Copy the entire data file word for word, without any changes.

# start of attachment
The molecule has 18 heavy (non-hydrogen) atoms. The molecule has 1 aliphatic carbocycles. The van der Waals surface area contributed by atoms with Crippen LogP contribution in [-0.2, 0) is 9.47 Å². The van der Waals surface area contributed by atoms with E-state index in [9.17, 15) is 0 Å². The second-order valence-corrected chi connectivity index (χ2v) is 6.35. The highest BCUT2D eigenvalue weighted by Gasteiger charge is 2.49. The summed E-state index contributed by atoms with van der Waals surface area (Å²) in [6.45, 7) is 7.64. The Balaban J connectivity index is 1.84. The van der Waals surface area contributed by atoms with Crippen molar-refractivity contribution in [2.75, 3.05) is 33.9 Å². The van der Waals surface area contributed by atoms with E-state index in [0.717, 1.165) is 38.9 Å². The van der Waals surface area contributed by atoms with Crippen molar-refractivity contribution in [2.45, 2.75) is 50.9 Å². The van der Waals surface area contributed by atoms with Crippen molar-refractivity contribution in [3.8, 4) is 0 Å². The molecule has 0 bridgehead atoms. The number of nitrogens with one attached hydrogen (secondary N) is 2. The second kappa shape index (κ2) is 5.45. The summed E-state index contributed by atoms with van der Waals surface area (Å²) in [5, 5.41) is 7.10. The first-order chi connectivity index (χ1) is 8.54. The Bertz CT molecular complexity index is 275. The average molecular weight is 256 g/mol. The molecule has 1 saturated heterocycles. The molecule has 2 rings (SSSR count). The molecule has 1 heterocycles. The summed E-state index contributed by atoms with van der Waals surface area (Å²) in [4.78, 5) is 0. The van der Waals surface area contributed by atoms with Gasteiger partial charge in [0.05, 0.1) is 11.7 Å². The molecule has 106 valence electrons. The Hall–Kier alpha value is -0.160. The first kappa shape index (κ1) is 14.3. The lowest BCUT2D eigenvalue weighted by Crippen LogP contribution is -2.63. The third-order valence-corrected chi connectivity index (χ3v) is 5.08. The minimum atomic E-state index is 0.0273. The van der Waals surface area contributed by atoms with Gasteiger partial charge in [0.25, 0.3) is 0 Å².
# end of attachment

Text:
The molecule has 18 heavy (non-hydrogen) atoms. The molecule has 1 aliphatic carbocycles. The van der Waals surface area contributed by atoms with Crippen LogP contribution in [-0.2, 0) is 9.47 Å². The van der Waals surface area contributed by atoms with E-state index in [9.17, 15) is 0 Å². The second-order valence-corrected chi connectivity index (χ2v) is 6.35. The highest BCUT2D eigenvalue weighted by Gasteiger charge is 2.49. The summed E-state index contributed by atoms with van der Waals surface area (Å²) in [6.45, 7) is 7.64. The Balaban J connectivity index is 1.84. The van der Waals surface area contributed by atoms with Crippen molar-refractivity contribution in [2.75, 3.05) is 33.9 Å². The van der Waals surface area contributed by atoms with E-state index in [0.717, 1.165) is 38.9 Å². The van der Waals surface area contributed by atoms with Crippen molar-refractivity contribution in [2.45, 2.75) is 50.9 Å². The van der Waals surface area contributed by atoms with Crippen molar-refractivity contribution in [3.8, 4) is 0 Å². The molecule has 0 bridgehead atoms. The number of nitrogens with one attached hydrogen (secondary N) is 2. The second kappa shape index (κ2) is 5.45. The summed E-state index contributed by atoms with van der Waals surface area (Å²) in [5, 5.41) is 7.10. The first-order chi connectivity index (χ1) is 8.54. The Bertz CT molecular complexity index is 275. The average molecular weight is 256 g/mol. The molecule has 1 saturated heterocycles. The molecule has 2 rings (SSSR count). The molecule has 1 heterocycles. The summed E-state index contributed by atoms with van der Waals surface area (Å²) in [4.78, 5) is 0. The van der Waals surface area contributed by atoms with Gasteiger partial charge in [0.05, 0.1) is 11.7 Å². The molecule has 106 valence electrons. The Hall–Kier alpha value is -0.160. The first kappa shape index (κ1) is 14.3. The lowest BCUT2D eigenvalue weighted by Crippen LogP contribution is -2.63. The third-order valence-corrected chi connectivity index (χ3v) is 5.08. The minimum atomic E-state index is 0.0273. The van der Waals surface area contributed by atoms with Gasteiger partial charge in [0.25, 0.3) is 0 Å².